Snakeheads

The plight of nearly 600 desperate Chinese migrants who arrived on BC’s coast dominated the headlines in the summer of 1999. The Black Dragon ship gained notoriety after the crew dumped a cargo of Fujian migrants on the Queen Charlotte Islands then tried to outrace the Coast Guard out of Canadian waters to avoid capture (photo by Shayne Morrow, courtesy Alberni Valley Times).

The snakehead, a predator fish native to China, is the nickname for heads of international human smuggling rings that began operation in the early 1990s. Their victims come mostly from China's coastal province of Fujian with hopes of reaching North America or Europe. These Chinese are not necessarily fleeing poverty but rather, are lured by dreams of opportunity, tales of higher paying jobs and quicker prosperity. The snakeheads often finance the exorbitant fees—often tens of thousands of dollars—for forged documents and smuggled passage. The snakeheads often contract the migrants out as labourers, withholding their wages until debts are repaid, sometimes with exorbitant interest charges.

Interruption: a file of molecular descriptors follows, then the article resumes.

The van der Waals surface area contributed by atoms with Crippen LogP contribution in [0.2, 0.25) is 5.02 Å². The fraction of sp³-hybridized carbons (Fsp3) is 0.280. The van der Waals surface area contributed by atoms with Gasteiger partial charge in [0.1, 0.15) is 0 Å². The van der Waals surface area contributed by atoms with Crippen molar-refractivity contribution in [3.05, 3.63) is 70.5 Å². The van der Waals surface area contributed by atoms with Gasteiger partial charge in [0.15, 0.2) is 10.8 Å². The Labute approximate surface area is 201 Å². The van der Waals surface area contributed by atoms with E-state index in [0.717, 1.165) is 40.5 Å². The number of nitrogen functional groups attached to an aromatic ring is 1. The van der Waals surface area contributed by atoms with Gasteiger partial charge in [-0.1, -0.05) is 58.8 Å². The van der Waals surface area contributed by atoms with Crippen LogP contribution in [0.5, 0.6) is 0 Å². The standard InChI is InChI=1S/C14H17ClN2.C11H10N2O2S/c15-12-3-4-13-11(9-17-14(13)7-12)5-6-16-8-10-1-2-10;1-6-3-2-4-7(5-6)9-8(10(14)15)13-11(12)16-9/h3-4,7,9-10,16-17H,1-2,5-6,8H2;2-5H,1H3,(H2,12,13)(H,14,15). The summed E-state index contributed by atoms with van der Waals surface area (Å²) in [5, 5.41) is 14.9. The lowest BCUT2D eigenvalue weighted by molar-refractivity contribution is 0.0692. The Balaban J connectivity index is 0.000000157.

Ruthless snakeheads have imperilled the lives of their human cargo. Press reports abound of migrants crammed into sealed containers or trucks and found dead of asphyxiation, starvation or dehydration, or exposure. Those arriving in Canada are often not at journey's end; the ultimate destination is typically the United States, especially New York, where an illegal immigrant might more easily live unnoticed.

In 2003, American authorities arrested a Canadian named Cheng Chui Ping, nicknamed Big Sister Ping, and believed to have been engaged in human smuggling since 1984. Charged with conspiracy to smuggle illegal aliens into the United States, hostage taking and money laundering, she was linked to at least 20 deaths, including women and children that she put on an inflatable raft to cross the Niagara River from Ontario to the state of New York. The raft capsized and four died.

Learn more:
Chinese Human Smuggling Organizations: Families, Social Networks, and Cultural Imperatives